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Halliburton in $16M food probe

Boss Hog

TRIBE Member
Halliburton in $16M food probe
Report: Contractor allegedly overcharged U.S. military for food-service work.
February 2, 2004: 9:49 AM EST

NEW YORK (Reuters) - Halliburton Co. allegedly overcharged more than $16 million for meals at a U.S. military base in Kuwait during the first seven months of last year, according to a published report Monday, citing Pentagon investigators auditing the company's work.

Because of the charges, which involve food-service work done by Halliburton (HAL: Research, Estimates) unit Kellogg Brown & Root, the Pentagon has extended its audit of KBR food services to include more than 50 other dining facilities in Kuwait and Iraq, according to an e-mail sent Friday to more than 12 U.S. Army contracting officials and reviewed by the Wall Street Journal.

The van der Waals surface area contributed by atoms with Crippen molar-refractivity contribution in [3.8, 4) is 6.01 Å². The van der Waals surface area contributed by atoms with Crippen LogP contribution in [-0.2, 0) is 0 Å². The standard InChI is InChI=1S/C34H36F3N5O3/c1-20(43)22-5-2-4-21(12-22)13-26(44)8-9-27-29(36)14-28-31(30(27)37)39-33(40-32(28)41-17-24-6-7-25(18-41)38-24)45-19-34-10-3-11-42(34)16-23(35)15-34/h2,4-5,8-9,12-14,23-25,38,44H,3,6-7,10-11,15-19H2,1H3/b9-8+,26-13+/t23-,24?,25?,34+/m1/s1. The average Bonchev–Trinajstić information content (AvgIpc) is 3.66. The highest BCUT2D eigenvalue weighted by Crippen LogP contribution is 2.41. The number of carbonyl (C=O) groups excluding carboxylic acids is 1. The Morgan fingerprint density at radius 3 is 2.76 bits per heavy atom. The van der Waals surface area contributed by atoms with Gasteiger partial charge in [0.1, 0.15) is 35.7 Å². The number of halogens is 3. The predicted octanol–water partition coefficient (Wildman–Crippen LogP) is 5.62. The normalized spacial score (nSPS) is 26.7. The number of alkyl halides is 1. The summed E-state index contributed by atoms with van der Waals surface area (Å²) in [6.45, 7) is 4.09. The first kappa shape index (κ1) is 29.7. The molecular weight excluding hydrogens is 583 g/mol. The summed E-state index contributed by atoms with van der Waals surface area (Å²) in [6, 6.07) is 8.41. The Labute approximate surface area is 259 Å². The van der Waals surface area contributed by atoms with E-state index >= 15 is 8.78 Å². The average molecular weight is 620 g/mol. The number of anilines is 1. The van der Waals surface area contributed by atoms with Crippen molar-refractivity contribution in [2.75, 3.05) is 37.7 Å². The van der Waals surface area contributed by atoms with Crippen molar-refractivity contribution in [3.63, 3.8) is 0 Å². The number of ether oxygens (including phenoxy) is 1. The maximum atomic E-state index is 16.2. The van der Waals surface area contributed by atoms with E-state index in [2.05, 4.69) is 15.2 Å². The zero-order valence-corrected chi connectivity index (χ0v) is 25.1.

The company issued a statement Monday, saying it is not an issue of overcharging, it's "about finding a good way to estimate the number of meals so soldiers can get fed. It's difficult to determine how many people will be at the dinner table in the middle of a war zone and the number must be based on estimates."

"We plan, purchase and prepare meals based on estimates. At times, soldiers are on leave or troops are shifted to other locations."

Last month, the Houston-based oil field services company admitted workers may have taken kickbacks from a Kuwaiti subcontractor supplying U.S. troops in Iraq, causing a potential $6 million overcharge to U.S. taxpayers. It sent a $6.3 million check to the U.S. Army Materiel Command, its customer, to cover potential overcharging.

According to the Journal, the latest dispute involves meals served at Camp Arifjan, a large U.S. military base south of Kuwait City. In the e-mail memo that went out Friday, it said that in July alone, a Saudi subcontractor hired by KBR billed for 42,042 meals a day on average but served only 14,053 meals a day, the paper said.

In response to the allegations, KBR agreed privately Friday to repay the money until the company can prove that its billing procedures were appropriate, the paper said, citing people familiar with the situation.

Alex D. from TRIBE on Utility Room